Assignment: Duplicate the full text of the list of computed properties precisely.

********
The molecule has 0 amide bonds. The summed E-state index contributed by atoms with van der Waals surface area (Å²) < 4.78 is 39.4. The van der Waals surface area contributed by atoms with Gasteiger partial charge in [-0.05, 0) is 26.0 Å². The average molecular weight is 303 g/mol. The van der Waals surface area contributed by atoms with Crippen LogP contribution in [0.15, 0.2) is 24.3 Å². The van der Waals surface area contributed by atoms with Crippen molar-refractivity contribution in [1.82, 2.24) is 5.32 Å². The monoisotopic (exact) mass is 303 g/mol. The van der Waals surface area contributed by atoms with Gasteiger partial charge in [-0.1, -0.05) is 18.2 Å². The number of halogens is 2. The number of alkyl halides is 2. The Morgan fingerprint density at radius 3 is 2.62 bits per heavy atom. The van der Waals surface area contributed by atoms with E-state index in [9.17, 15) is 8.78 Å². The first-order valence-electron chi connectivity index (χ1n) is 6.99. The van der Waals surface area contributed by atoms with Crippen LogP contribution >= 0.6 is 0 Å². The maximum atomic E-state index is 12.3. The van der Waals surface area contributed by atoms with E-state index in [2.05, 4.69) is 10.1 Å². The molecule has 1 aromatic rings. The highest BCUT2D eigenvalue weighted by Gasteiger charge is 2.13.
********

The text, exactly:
The molecule has 0 amide bonds. The summed E-state index contributed by atoms with van der Waals surface area (Å²) < 4.78 is 39.4. The van der Waals surface area contributed by atoms with Gasteiger partial charge in [-0.05, 0) is 26.0 Å². The average molecular weight is 303 g/mol. The van der Waals surface area contributed by atoms with Crippen LogP contribution in [0.15, 0.2) is 24.3 Å². The van der Waals surface area contributed by atoms with Crippen molar-refractivity contribution in [1.82, 2.24) is 5.32 Å². The monoisotopic (exact) mass is 303 g/mol. The van der Waals surface area contributed by atoms with Gasteiger partial charge in [-0.1, -0.05) is 18.2 Å². The number of halogens is 2. The number of alkyl halides is 2. The Morgan fingerprint density at radius 3 is 2.62 bits per heavy atom. The van der Waals surface area contributed by atoms with E-state index in [9.17, 15) is 8.78 Å². The first-order valence-electron chi connectivity index (χ1n) is 6.99. The van der Waals surface area contributed by atoms with Crippen LogP contribution >= 0.6 is 0 Å². The maximum atomic E-state index is 12.3. The van der Waals surface area contributed by atoms with E-state index in [2.05, 4.69) is 10.1 Å². The molecule has 1 aromatic rings. The highest BCUT2D eigenvalue weighted by Gasteiger charge is 2.13.